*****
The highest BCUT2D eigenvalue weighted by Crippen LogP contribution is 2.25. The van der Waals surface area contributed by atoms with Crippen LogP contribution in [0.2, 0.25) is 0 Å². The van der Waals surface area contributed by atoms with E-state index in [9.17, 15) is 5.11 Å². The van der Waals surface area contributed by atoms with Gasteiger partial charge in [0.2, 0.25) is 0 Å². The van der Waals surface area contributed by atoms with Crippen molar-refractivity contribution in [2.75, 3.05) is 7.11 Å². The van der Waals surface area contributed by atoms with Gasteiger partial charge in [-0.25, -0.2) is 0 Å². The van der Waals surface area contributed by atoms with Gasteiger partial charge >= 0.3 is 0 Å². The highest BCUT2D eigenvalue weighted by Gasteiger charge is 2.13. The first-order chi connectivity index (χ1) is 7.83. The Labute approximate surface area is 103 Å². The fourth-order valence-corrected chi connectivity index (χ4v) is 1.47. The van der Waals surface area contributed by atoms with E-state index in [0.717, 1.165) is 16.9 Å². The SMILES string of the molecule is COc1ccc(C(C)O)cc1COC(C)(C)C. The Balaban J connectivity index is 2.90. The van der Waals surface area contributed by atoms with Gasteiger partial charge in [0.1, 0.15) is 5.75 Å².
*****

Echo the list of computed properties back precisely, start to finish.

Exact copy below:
The highest BCUT2D eigenvalue weighted by Crippen LogP contribution is 2.25. The van der Waals surface area contributed by atoms with Crippen LogP contribution in [0.2, 0.25) is 0 Å². The van der Waals surface area contributed by atoms with E-state index in [9.17, 15) is 5.11 Å². The van der Waals surface area contributed by atoms with Gasteiger partial charge in [0.2, 0.25) is 0 Å². The van der Waals surface area contributed by atoms with Crippen molar-refractivity contribution in [2.75, 3.05) is 7.11 Å². The van der Waals surface area contributed by atoms with Gasteiger partial charge in [-0.25, -0.2) is 0 Å². The van der Waals surface area contributed by atoms with Gasteiger partial charge >= 0.3 is 0 Å². The highest BCUT2D eigenvalue weighted by Gasteiger charge is 2.13. The first-order chi connectivity index (χ1) is 7.83. The Labute approximate surface area is 103 Å². The fourth-order valence-corrected chi connectivity index (χ4v) is 1.47. The van der Waals surface area contributed by atoms with E-state index in [0.717, 1.165) is 16.9 Å². The SMILES string of the molecule is COc1ccc(C(C)O)cc1COC(C)(C)C. The Balaban J connectivity index is 2.90. The van der Waals surface area contributed by atoms with Gasteiger partial charge in [0.1, 0.15) is 5.75 Å².